Does the Catholic Church receive its theology from Pagans?

I didn’t want to derail the other thread so I started my own from the question that arose from some of the responses there.

From another thread:

Response I received from another poster:

Addressing the bolded, I have no issue in ceding that all truth comes from God. I do believe that other religions contain some truths, but the Catholic Church claims it has the fullness of truth, so how is it that Greek pagans knew about these truths well before Catholics did? Claiming these philosophies as our own, or having “developed and evolved them in a Christian context” still seems much like piggybacking on the philosophies of pagans and repackaging them to fulfill our needs, bringing us back to square one.

Any other posters feel free to jump in and reply, too. :thumbsup:

Since we as Catholics believe that God influences all of us in some way shape or form. The pagans can still get ahold of some truth or at least half truths. For instance, Aquinas builds Catholic philosophy off of Aristotle because he realizes that Aristotle was on to something. Aquinas just finished it.

In other words, Aristotle found it, Aquinas fulfilled it.

Of course they can, but ultimately Catholicism is said to contain the fullness of truth, which it didn’t until Aquinas thought Aristotle was onto something. If Aristotle had never philosophized about Transubstantiation, would Aquinas, or Catholicism in general, have ever known about it? Furthermore, why didn’t Jesus ever speak or teach about the reality of Transubstantiation?

The way this is worded doesn’t make me feel any better. If we’re speaking about objective truths here, then don’t people build these philosophies off of reality? “Aquinas builds Catholic philosophy off of Aristotle” makes it sound like Aristotle had a unique idea that we later borrowed. Essentially what is being said here is, Transubstantiation is not a unique idea. Non-unique ideas need not be built off of someone who merely noticed the obvious.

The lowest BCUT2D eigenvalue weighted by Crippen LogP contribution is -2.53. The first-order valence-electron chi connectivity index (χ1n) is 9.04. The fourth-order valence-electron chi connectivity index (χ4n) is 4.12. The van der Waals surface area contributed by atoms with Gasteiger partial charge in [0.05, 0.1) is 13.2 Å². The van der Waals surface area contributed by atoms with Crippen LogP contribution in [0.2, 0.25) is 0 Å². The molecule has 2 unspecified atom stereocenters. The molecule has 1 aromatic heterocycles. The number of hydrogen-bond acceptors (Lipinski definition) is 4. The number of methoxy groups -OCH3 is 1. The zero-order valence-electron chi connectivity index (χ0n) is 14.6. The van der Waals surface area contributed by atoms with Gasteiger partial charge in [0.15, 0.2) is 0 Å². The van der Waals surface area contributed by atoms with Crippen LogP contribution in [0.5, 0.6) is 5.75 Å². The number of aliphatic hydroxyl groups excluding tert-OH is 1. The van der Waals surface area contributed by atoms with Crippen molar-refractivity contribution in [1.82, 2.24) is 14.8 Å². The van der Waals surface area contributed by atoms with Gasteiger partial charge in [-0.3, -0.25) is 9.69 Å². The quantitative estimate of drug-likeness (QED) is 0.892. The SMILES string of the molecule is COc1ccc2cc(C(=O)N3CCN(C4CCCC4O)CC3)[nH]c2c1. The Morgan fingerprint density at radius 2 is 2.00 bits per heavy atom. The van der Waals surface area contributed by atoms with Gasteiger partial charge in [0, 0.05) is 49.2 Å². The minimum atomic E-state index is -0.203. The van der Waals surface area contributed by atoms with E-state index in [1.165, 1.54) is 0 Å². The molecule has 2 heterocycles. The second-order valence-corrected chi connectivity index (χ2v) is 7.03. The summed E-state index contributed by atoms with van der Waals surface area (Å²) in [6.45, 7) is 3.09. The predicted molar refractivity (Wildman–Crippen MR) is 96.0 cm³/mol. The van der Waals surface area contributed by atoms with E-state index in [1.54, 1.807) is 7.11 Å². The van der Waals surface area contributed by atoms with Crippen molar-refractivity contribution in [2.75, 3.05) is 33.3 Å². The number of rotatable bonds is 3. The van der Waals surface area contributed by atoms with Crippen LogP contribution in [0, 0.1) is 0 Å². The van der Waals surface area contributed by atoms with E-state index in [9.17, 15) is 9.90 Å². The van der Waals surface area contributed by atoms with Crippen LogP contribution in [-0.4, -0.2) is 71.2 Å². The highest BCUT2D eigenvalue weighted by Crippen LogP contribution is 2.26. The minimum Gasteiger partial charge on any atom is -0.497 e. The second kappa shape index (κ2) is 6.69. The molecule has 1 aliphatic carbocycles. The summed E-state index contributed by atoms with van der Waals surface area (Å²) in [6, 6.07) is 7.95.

Not all theology is based on philosophy.

We need to distinguish between scholastic and monastic theology. This thread is about ***scholastic ***theology.

Scholastic theology is based on philosophy and was introduced into the Church in the tenth century. Monastic theology however, predates scholasticism and is as old as the Church. Monastic theology is based on prayerful reading of Scripture and has nothing to do with philosophy.

A short read titled Monastic and Scholastic Theology by Pope Benedict XVI.

Most of our beautiful Marian doctrines come from monastic theologians such as the Cistercian Abbot St. Bernard of Clairvaux.

Here are some characteristics of the two schools of theology.

FORMATION
Monasticism: Abbot
Scholasticism: Master

AIM
Monasticism: Purity of heart
**Scholasticism: **Truth

MEANS
Monasticism: Scriptures,psalms
**Scholasticism: **Logic, syllogisms

PREREQUISITE
Monasticism: Grace (faith)